US 1975542 A
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Description (OCR text may contain errors)
Oct. 2, 1934.
O. H. FORSDALE PROCESS OF MAKING FLOCKED FABRIC Filed March 10. 1932 INVENTOR. 607/? b. Fawn/115 ATTORNEY Patented Oct. 2, 1934 v UNITED STATES PATENT OFFICE Oscar Herbert Forsdale, Fall River, Mass, assignor to United Merchants and Manufacturers, Inc., New York, N. Y.', a corporation of New York Application March 10, 1932, Serial No. 598,044
My invention relates to flocked fabrics and a process of producing by a single printing opera- 4 tion a fabric of that type with multi-colored flocks thereon.
5 In the flocking process the designs or patterns of the flock, that is the shape, size and relative arrangement of the flocks on the fabric, is controlled and determined by a stencil'through openings in which an adhesive or varnish is forced m on to the fabric.
the fabric and, of course, accumulates on and adheres to the spots covered by the adhesive, and after a suitable drying period the material is ready for the trade.
5 Prior to my invention ,it has been possible to produce flocked fabric wherein the fabric was of different color than the flocks thereon, but only with flocks of the same color. For instance, the flocks could be dyed before applied to the fabric, or the adhesive .colored with pigment to impart a color to the flocks, and white flocks could be applied to colored fabric.
When dyed flock is applied to the fabric the finished fabric is spotted only with flocks of one color as the application of flocks of different colors in predetermined groups cannot be controlled. The same is true when the adhesive has incorporated therein a pigment to impart color to the flocks because the application of different colored adhesives cannot be controlled.
The principal object of my invention is to produce a flocked fabric, having thereon different colored flocks presenting a novel and attractive effect; and to produce such fabric by a process including a single adhesive applying operation such as mentioned above, a single flock applying operation such as mentioned above, and a single printing operation.
Another object of the invention is to provide by the above process a fabric having flocks, some or all of which are of different colors.
In the practice of the invention it is possible to use flocks of various materials such as silk, cotton, rayon, and wool, and to apply the flocks to various materials and to apply the flocks to the fabric either by stencil machines or roll printing machines or any other means now in use or hereafter devised.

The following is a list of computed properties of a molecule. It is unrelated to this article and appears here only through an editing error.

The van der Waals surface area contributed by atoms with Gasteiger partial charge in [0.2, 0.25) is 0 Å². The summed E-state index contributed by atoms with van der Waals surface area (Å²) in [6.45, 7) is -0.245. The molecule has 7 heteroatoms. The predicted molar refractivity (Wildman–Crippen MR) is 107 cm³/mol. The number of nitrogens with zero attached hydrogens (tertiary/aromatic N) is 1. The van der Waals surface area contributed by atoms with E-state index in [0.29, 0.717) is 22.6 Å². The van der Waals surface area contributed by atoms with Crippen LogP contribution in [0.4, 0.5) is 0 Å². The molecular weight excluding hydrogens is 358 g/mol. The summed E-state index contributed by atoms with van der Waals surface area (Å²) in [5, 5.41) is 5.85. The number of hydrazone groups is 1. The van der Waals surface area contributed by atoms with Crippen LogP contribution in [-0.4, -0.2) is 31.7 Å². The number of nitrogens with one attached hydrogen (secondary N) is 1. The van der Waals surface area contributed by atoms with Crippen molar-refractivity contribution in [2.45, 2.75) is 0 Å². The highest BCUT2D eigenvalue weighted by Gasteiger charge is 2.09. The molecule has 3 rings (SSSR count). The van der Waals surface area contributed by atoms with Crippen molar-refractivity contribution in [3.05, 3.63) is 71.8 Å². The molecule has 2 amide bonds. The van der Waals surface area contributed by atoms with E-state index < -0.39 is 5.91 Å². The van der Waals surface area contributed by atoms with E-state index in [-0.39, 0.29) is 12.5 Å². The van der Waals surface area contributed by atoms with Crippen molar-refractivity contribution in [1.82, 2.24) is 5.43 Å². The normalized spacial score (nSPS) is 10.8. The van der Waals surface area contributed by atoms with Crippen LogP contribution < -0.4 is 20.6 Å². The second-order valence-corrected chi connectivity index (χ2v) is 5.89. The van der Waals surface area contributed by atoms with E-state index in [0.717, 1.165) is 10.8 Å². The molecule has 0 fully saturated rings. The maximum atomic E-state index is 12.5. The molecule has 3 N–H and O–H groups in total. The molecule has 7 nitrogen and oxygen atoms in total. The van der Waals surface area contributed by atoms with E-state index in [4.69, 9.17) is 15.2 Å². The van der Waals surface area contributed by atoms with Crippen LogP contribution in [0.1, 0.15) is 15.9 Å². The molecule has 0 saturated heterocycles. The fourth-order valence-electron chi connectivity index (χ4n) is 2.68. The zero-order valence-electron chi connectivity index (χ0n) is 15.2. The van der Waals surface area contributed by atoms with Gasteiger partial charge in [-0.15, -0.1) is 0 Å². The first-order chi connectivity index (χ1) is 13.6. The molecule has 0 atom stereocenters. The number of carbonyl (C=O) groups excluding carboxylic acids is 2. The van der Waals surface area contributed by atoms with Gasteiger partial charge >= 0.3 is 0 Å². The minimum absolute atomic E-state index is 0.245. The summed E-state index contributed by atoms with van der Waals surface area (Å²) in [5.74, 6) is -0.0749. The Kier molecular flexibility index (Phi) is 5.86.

The accompanying drawing is merely illustrative, and the apparatus shown diagrammatically therein, and the fabrics illustrated therein are to be considered only in connection with the following description to obtain a clear understandmg of the invention, as various effects and pat- The flock is then dusted on to terns may be obtained and different types of apparatus used as hereinafterpointed out.
Fig. 1 is a diagrammatic view of apparatus for imparting colors to the flocks by a single printing operation and showing a strip of fabric in process of printing;
Fig. 2 is a fragmentary view of a piece of cloth illustrating designs formed thereon with the flocks in the respective figures of varying colors;
Fig. 3 is a view of a swatch of flocked fabric showing a single large flock of varying colors; and
Fig. 4 is an enlarged sectional view through a fragment of flocked fabric showing a single flock embodying characteristics effected by my invention.
Before entering into a detailed description of the drawing, I would explain that the flock, which is very finely cut or ground textile fibres, is treated or saturated with suitable chemicals and dye stuff bases known as naphthols to accomplish the purposes of my invention. It is possible to treat material from which the flock is made with the naphthols before it is made into flock and from the following description it is to be understood that the flock described may be produced either by saturating the ground fibres or by saturating the cloth and then making it into fibres. In either event, the flock is dried and then applied to the fabric by any suitable means to cause the flock to adhere to the spots 5 or designs formed on the fabric with adhesive or varnish when the fabric is stenciled or printed. The fabric, with my specially treated flock adhering to its surfaces, is dried in the regular manner and after drying, is ready for the step whereby the various colors are developed.
Referring to Fig. 1 of the drawing, the numeral 5 designates a strip of fabric to which my specially treated flocks have been applied. The strip of fabric is rolled and the roll mounted on a spindle 5 between supports 6 and passes partially around cylinder '7 under design printing rollers and under the guide roller 8 to drying apparatus, not shown. Assume that the printing rollers A, B, C, and D have formed thereon, embossed designs corresponding to the designs or figuresA, B, C, and D, respectively, shown on the swatch of fabric in Fig. 2, which designs or figures are formed by pastes contained in the receptacles 9, 10, 11, and 12, which is fed to the printing rollers A, B, C, and D for printing on the fabric, by the feed rollers 13 which dip into the paste in the receptacle. This process of printing is in general use.